Under a canopy, and there reclined
Quite in a confidential queenly way,
A lady; Baba stopp’d, and kneeling sign’d
To Juan, who though not much used to pray,
Knelt down by instinct, wondering in his mind,
What all this meant: while Baba bow’d and bended
His head, until the ceremony ended.

The lady rising up with such an air
As Venus rose with from the wave, on them
Bent like an antelope a Paphian pair
Of eyes, which put out each surrounding gem;
And raising up an arm as moonlight fair,
She sign’d to Baba, who first kiss’d the hem
Of her deep purple robe, and speaking low,
Pointed to Juan who remain’d below.

Her presence was as lofty as her state;
Her beauty of that overpowering kind,
Whose force description only would abate:
I’d rather leave it much to your own mind,
Than lessen it by what I could relate
Of forms and features; it would strike you blind
Could I do justice to the full detail;
So, luckily for both, my phrases fail…

She spake some words to her attendants, who
Composed a choir of girls, ten or a dozen,
And were all clad alike; like Juan, too,
Who wore their uniform, by Baba chosen;
They form’d a very nymph-like looking crew,
Which might have call’d Diana’s chorus “cousin,”
As far as outward show may correspond;
I won’t be bail for anything beyond…

The lady eyed him o’er and o’er, and bade
Baba retire, which he obey’d in style,
As if well used to the retreating trade;
And taking hints in good part all the while,
He whisper’d Juan not to be afraid,
And looking on him with a sort of smile,
Took leave, with such a face of satisfaction
As good men wear who have done a virtuous action.

When he was gone, there was a sudden change:
I know not what might be the lady’s thought,
But o’er her bright brow flash’d a tumult strange,
And into her dear cheek the blood was brought,
Blood-red as sunset summer clouds which range
The verge of Heaven; and in her large eyes wrought,
A mixture of sensations might be scann’d,
Of half voluptuousness and half command.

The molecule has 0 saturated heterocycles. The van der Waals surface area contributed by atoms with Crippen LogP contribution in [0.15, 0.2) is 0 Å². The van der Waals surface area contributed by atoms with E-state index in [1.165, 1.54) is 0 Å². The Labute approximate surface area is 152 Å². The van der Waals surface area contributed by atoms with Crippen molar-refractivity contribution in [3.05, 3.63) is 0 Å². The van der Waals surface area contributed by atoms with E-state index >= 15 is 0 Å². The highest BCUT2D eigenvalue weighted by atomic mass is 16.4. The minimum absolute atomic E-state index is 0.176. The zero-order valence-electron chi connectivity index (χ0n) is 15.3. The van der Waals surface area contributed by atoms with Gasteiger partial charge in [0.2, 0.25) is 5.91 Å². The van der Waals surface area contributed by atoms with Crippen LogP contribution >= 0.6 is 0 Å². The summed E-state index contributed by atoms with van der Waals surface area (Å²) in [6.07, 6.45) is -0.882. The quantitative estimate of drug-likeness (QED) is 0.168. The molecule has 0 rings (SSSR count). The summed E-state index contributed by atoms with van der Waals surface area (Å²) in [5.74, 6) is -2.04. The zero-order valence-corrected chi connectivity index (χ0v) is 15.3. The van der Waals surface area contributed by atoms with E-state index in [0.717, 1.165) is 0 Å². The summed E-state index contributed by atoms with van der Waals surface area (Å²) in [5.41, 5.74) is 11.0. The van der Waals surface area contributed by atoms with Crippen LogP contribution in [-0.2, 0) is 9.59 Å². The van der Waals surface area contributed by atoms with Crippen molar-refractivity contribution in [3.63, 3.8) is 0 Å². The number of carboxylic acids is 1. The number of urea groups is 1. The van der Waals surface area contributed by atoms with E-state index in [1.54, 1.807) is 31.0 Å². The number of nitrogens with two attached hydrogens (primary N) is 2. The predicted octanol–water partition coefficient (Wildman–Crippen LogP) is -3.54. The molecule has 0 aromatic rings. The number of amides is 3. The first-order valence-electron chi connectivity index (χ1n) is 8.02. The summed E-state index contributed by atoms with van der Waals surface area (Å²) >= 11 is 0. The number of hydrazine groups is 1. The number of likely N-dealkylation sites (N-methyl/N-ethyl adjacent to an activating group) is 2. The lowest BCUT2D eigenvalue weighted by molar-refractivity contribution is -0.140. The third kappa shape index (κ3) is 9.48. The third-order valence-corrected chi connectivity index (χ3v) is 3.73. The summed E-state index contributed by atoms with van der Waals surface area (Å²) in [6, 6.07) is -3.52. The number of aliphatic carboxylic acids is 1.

Her form had all the softness of her sex,
Her features all the sweetness of the devil,
When he put on the cherub to perplex
Eve, and paved (God knows how) the road to evil;
The sun himself was scarce more free from specks
Than she from aught at which the eye could cavil;
Yet, somehow, there was something somewhere wanting,
As if she rather order’d than was granting…

Her very smile was haughty, though so sweet;
Her very nod was not an inclination;
There was a self-will even in her small feet,
As though they were quite conscious of her station —
They trod as upon necks; and to complete
Her state (it is the custom of her nation),
A poniard deck’d her girdle, as the sign
She was a sultan’s bride (thank Heaven, not mine!)…

Whate’er she saw and coveted was brought;
Whate’er she did not see, if she supposed
It might be seen, with diligence was sought,
And when ‘t was found straightway the bargain closed;
There was no end unto the things she bought,
Nor to the trouble which her fancies caused;
Yet even her tyranny had such a grace,
The women pardon’d all except her face.

Juan, the latest of her whims, had caught
Her eye in passing on his way to sale;
She order’d him directly to be bought,
And Baba, who had ne’er been known to fail
In any kind of mischief to be wrought,
At all such auctions knew how to prevail:
She had no prudence, but he had; and this
Explains the garb which Juan took amiss…

But to the main point, where we have been tending: —
She now conceived all difficulties past,
And deem’d herself extremely condescending
When, being made her property at last,
Without more preface, in her blue eyes blending
Passion and power, a glance on him she cast,
And merely saying, “Christian, canst thou love?”
Conceived that phrase was quite enough to move.

At length, in an imperial way, she laid
Her hand on his, and bending on him eyes
Which needed not an empire to persuade,
Look’d into his for love, where none replies:
Her brow grew black, but she would not upbraid,
That being the last thing a proud woman tries;
She rose, and pausing one chaste moment, threw
Herself upon his breast, and there she grew…

This was an awkward test, as Juan found,
But he was steel’d by sorrow, wrath, and pride:
With gentle force her white arms he unwound,
And seated her all drooping by his side,
Then rising haughtily he glanced around,
And looking coldly in her face, he cried,
“The prison’d eagle will not pair, nor I
Serve a Sultana’s sensual phantasy.

“Thou ask’st if I can love? be this the proof
How much I have loved — that I love not thee!
In this vile garb, the distaff, web, and woof,
Were fitter for me: Love is for the free!
I am not dazzled by this splendid roof,
Whate’er thy power, and great it seems to be;
Heads bow, knees bend, eyes watch around a throne,
And hands obey — our hearts are still our own.” …

A tigress robb’d of young, a lioness,